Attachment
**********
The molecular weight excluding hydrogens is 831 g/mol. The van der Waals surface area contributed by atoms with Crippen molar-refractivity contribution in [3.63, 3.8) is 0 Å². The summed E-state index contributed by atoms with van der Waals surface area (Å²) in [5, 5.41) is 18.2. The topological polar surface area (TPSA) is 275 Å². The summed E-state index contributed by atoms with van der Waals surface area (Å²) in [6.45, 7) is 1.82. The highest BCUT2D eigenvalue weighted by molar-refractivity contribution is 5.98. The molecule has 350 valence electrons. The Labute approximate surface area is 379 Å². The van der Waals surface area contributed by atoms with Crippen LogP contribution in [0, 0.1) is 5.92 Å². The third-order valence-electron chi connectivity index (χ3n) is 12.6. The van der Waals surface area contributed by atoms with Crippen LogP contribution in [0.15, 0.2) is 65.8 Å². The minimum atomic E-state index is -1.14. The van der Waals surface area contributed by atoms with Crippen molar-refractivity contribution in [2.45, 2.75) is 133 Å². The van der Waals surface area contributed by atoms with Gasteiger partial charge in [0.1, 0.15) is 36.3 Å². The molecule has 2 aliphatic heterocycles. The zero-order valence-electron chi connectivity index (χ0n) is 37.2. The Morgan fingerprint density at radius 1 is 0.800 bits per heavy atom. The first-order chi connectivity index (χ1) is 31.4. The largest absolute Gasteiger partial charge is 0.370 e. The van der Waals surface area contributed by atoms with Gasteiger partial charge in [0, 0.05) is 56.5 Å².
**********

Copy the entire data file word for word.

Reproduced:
The molecular weight excluding hydrogens is 831 g/mol. The van der Waals surface area contributed by atoms with Crippen molar-refractivity contribution in [3.63, 3.8) is 0 Å². The summed E-state index contributed by atoms with van der Waals surface area (Å²) in [5, 5.41) is 18.2. The topological polar surface area (TPSA) is 275 Å². The summed E-state index contributed by atoms with van der Waals surface area (Å²) in [6.45, 7) is 1.82. The highest BCUT2D eigenvalue weighted by molar-refractivity contribution is 5.98. The molecule has 350 valence electrons. The Labute approximate surface area is 379 Å². The van der Waals surface area contributed by atoms with Crippen LogP contribution in [0, 0.1) is 5.92 Å². The third-order valence-electron chi connectivity index (χ3n) is 12.6. The van der Waals surface area contributed by atoms with Crippen LogP contribution in [0.15, 0.2) is 65.8 Å². The minimum atomic E-state index is -1.14. The van der Waals surface area contributed by atoms with Crippen molar-refractivity contribution in [2.45, 2.75) is 133 Å². The van der Waals surface area contributed by atoms with Gasteiger partial charge in [0.1, 0.15) is 36.3 Å². The molecule has 2 aliphatic heterocycles. The zero-order valence-electron chi connectivity index (χ0n) is 37.2. The Morgan fingerprint density at radius 1 is 0.800 bits per heavy atom. The first-order chi connectivity index (χ1) is 31.4. The largest absolute Gasteiger partial charge is 0.370 e. The van der Waals surface area contributed by atoms with Gasteiger partial charge in [0, 0.05) is 56.5 Å².